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Who's afraid of 2012? Plenty of people

Some scoff at the whole 2012 idea and predict a Y2K-style fizzle. Natural calamities and human strife happen all the time, and the Mayan calendar ending has no significance.

Did you know that Earth has an expiration date? Yes, it's Dec. 21, 2012. That's when life as we know it will end. Who says? The ancient Mayans predicted it, Chinese sages wrote of it and many Christians say it's foretold in the Bible.

Go ahead, Google 2012, search for it on YouTube and learn. Or buy "The Complete Idiot's Guide to 2012," now in bookstores. You could wait for the movie; "2012" will be in theaters this fall.

Meanwhile, look clued-in with a "2012 Doomsday" T-shirt (available in infant and toddler sizes, too). Basically, our days are numbered - to less than 1,300 - because a convergence of factors will result in the destruction of Earth: Extreme solar activity will peak just as Earth's protective magnetic shield is weakening, and there will be an alignment of planets that happens only once every 640,000 years. To top it off, the highly complex and accurate 5,000-year Mayan calendar comes to an abrupt end on winter solstice 2012. It all adds up to bad business for our planet.

"The odds of global destruction are projected at 94 percent," according to the Web site for the Institute for Human Continuity. It's working to ensure the survival of the human race beyond 2012. (More about that later.)

For those rolling their eyes, or maybe rolling in the aisles, harken to the words of science.

"There's no disaster coming," said Lawrence Rudnick, distinguished teaching professor of astronomy at the University of Minnesota, responding to fears of killer solar flares. Scientists aren't discussing 2012.

There's nothing there, Rudnick said. It isn't even interesting. "We have plenty of real issues to worry about on Earth," he said.

It seems "The end is near!" is heard every few years. What is it about the apocalypse that we can't stop worrying about it?

"It's fear of death," said Harvey Sarles, professor of Cultural Studies and Comparative Literature at the University of Minnesota. Doomsday anxiety goes way back. It's a product of Western thought and religious tradition, he said _ basically, the stories of Christianity and Islam and the focus on death and getting back to heaven.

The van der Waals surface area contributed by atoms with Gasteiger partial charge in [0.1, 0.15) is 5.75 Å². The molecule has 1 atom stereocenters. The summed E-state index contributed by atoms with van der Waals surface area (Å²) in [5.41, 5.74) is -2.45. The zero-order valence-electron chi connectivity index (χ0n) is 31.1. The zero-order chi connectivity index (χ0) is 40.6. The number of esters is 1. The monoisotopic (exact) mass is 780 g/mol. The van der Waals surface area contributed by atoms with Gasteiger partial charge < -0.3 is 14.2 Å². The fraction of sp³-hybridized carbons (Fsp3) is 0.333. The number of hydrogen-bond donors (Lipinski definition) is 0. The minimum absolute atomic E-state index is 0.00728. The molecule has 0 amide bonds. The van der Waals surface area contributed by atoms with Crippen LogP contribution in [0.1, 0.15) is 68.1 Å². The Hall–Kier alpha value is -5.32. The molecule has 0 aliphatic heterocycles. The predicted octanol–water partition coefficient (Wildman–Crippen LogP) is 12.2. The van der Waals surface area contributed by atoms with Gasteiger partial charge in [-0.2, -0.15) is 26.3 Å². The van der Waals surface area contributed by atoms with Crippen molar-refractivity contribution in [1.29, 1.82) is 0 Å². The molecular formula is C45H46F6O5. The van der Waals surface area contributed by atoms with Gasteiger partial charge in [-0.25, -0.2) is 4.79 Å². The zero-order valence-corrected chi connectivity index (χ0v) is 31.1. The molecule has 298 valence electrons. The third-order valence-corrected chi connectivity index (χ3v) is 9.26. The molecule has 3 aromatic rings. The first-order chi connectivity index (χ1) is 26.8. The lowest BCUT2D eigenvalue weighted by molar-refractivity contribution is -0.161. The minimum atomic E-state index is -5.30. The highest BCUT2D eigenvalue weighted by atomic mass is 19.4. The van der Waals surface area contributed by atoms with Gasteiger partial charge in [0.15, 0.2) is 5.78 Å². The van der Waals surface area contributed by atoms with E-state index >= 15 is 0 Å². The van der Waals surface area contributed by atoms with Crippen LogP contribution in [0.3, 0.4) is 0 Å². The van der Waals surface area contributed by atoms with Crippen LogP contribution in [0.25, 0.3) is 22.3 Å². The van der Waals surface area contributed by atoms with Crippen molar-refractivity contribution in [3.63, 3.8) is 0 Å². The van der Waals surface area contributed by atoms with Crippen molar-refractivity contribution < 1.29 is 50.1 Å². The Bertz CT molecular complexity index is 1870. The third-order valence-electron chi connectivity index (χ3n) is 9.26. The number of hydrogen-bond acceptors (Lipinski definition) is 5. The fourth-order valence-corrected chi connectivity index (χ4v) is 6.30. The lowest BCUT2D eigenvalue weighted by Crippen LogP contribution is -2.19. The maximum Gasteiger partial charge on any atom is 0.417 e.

In times of strife or pivotal calendar moments, Armageddon fears gain traction. They're actually very appealing and comforting to some people, Sarles added.

Indeed, cataclysm and destruction predictions fit well with some Christian interpretations of the Bible's Book of Revelation, according to Sarles. The current financial upheaval, natural disasters, flu epidemic - even the disappearance of honeybees - are seen as run-ups to the main 2012 event, according to some Christian Web sites. They see the four horsemen of the apocalypse closing in, and they welcome it. The second coming of Christ is near, they believe, and they'll soon be a pile of clothes on empty shoes after they're Raptured.

But not all 2012 devotees are of the same mind. New Agers, such as author and professor Jose Arguelles, predict that "the end of the world as we know it" means that there will be a universal spiritual awakening. It isn't the end of the world, they say, but the beginning of a new and better one, which is an interpretation closer to what the Mayans believed. From troubled times will rise a new consciousness. Events surrounding 2012 are but the birth pains of a new age, the Age of Aquarius, at last.

Some scoff at the whole 2012 idea and predict a Y2K-style fizzle. Natural calamities and human strife happen all the time, and the Mayan calendar ending has no significance. It's just a calendar, they write in their blogs and Web sites. Like any other calendar, it ran out; time to get a new one.

Meanwhile, there's money to be made before the drop-dead date. There are books to peddle, bunkers to sell and TV shows to produce - ABC's "Wife Swap" is looking for families that are preparing for 2012 for their "Wife Swap 2012 Special" - and a host of movies to promote. In a slick marketing move, Sony Pictures created a very realistic organization and Web site - the Institute for Human Continuity ( - for its movie "2012."

It's fake, but you wouldn't know it by the Web site. Besides sophisticated interactive disaster scenarios, it tells visitors that the institute has been working 30 years on preparation strategies and is now running a random lottery "to give all humans an equal shot at surviving." Sign up now, the site urges, and since it's one ticket per person, get the family to sign up, too. (The lottery is probably for free movie tickets.)

If you still believe that maybe this time it's different, that 2012 really is the end, don't be tempted to run up the credit cards or spend your 401(k) thinking you'll be expiring instead of retiring. A safer bet for winter solstice 2012 is that autumn will end, winter will start and it'll be cold in Minnesota.

Distributed by McClatchy-Tribune Information Services.